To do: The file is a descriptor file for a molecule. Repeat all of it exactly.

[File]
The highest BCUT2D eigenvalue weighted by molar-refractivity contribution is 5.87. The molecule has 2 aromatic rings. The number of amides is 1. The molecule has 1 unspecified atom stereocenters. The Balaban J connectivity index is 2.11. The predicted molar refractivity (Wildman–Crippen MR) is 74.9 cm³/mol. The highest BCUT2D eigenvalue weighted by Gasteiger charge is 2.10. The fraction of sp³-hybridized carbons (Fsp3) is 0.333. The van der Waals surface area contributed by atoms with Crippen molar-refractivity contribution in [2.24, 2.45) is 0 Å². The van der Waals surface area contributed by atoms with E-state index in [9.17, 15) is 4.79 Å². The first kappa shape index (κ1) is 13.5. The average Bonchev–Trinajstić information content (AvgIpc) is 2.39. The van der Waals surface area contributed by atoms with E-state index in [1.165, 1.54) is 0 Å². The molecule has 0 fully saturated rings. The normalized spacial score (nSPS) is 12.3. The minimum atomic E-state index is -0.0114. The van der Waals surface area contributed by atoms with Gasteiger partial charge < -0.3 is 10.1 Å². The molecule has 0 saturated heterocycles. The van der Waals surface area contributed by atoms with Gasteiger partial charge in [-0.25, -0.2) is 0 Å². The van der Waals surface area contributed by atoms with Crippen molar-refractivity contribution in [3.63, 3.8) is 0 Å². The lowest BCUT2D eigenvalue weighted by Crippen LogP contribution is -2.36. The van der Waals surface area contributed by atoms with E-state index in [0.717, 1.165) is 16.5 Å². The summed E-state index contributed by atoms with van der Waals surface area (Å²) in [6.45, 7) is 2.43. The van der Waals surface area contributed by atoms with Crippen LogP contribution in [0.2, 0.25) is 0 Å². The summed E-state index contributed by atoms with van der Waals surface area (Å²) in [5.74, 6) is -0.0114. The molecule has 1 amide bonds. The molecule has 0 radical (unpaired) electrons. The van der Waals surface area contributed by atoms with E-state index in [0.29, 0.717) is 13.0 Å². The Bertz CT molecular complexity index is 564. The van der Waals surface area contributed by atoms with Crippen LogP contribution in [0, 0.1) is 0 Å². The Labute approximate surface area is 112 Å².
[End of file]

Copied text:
The highest BCUT2D eigenvalue weighted by molar-refractivity contribution is 5.87. The molecule has 2 aromatic rings. The number of amides is 1. The molecule has 1 unspecified atom stereocenters. The Balaban J connectivity index is 2.11. The predicted molar refractivity (Wildman–Crippen MR) is 74.9 cm³/mol. The highest BCUT2D eigenvalue weighted by Gasteiger charge is 2.10. The fraction of sp³-hybridized carbons (Fsp3) is 0.333. The van der Waals surface area contributed by atoms with Crippen molar-refractivity contribution in [2.24, 2.45) is 0 Å². The van der Waals surface area contributed by atoms with E-state index in [9.17, 15) is 4.79 Å². The first kappa shape index (κ1) is 13.5. The average Bonchev–Trinajstić information content (AvgIpc) is 2.39. The van der Waals surface area contributed by atoms with E-state index in [1.165, 1.54) is 0 Å². The molecule has 0 fully saturated rings. The normalized spacial score (nSPS) is 12.3. The minimum atomic E-state index is -0.0114. The van der Waals surface area contributed by atoms with Gasteiger partial charge < -0.3 is 10.1 Å². The molecule has 0 saturated heterocycles. The van der Waals surface area contributed by atoms with Gasteiger partial charge in [-0.25, -0.2) is 0 Å². The van der Waals surface area contributed by atoms with Crippen molar-refractivity contribution in [3.63, 3.8) is 0 Å². The lowest BCUT2D eigenvalue weighted by Crippen LogP contribution is -2.36. The van der Waals surface area contributed by atoms with E-state index in [0.717, 1.165) is 16.5 Å². The summed E-state index contributed by atoms with van der Waals surface area (Å²) in [6.45, 7) is 2.43. The van der Waals surface area contributed by atoms with Crippen LogP contribution in [0.2, 0.25) is 0 Å². The summed E-state index contributed by atoms with van der Waals surface area (Å²) in [5.74, 6) is -0.0114. The molecule has 1 amide bonds. The molecule has 0 radical (unpaired) electrons. The van der Waals surface area contributed by atoms with E-state index in [0.29, 0.717) is 13.0 Å². The Bertz CT molecular complexity index is 564. The van der Waals surface area contributed by atoms with Crippen LogP contribution in [0, 0.1) is 0 Å². The Labute approximate surface area is 112 Å².